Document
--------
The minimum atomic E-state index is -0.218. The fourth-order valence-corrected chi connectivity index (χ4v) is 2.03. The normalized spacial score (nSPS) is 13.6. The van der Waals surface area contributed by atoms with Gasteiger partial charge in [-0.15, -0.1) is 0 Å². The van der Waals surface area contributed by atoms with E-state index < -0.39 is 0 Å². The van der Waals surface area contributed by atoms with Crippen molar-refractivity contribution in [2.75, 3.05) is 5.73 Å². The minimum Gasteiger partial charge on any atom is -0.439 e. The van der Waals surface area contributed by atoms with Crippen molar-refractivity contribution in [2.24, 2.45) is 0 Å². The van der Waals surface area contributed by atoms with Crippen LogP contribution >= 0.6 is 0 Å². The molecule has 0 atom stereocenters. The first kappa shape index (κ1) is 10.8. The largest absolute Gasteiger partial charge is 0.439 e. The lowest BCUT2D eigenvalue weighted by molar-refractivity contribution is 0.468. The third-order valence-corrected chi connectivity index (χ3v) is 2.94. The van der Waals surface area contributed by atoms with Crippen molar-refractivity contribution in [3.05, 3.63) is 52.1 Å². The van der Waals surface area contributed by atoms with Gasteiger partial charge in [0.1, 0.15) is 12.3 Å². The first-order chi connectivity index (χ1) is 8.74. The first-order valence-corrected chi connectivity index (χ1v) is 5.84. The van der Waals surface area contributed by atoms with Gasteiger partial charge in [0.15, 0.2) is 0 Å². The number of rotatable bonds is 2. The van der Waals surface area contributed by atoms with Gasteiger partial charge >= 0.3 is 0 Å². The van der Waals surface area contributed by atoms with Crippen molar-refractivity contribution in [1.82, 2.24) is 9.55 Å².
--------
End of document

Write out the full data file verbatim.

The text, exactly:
The minimum atomic E-state index is -0.218. The fourth-order valence-corrected chi connectivity index (χ4v) is 2.03. The normalized spacial score (nSPS) is 13.6. The van der Waals surface area contributed by atoms with Gasteiger partial charge in [-0.15, -0.1) is 0 Å². The van der Waals surface area contributed by atoms with E-state index < -0.39 is 0 Å². The van der Waals surface area contributed by atoms with Crippen molar-refractivity contribution in [2.75, 3.05) is 5.73 Å². The minimum Gasteiger partial charge on any atom is -0.439 e. The van der Waals surface area contributed by atoms with Crippen molar-refractivity contribution in [2.24, 2.45) is 0 Å². The van der Waals surface area contributed by atoms with Crippen LogP contribution >= 0.6 is 0 Å². The molecule has 0 atom stereocenters. The first kappa shape index (κ1) is 10.8. The largest absolute Gasteiger partial charge is 0.439 e. The lowest BCUT2D eigenvalue weighted by molar-refractivity contribution is 0.468. The third-order valence-corrected chi connectivity index (χ3v) is 2.94. The van der Waals surface area contributed by atoms with Crippen molar-refractivity contribution in [3.05, 3.63) is 52.1 Å². The van der Waals surface area contributed by atoms with Gasteiger partial charge in [0.1, 0.15) is 12.3 Å². The first-order chi connectivity index (χ1) is 8.74. The first-order valence-corrected chi connectivity index (χ1v) is 5.84. The van der Waals surface area contributed by atoms with Gasteiger partial charge in [0.15, 0.2) is 0 Å². The number of rotatable bonds is 2. The van der Waals surface area contributed by atoms with Gasteiger partial charge >= 0.3 is 0 Å². The van der Waals surface area contributed by atoms with Crippen molar-refractivity contribution in [1.82, 2.24) is 9.55 Å².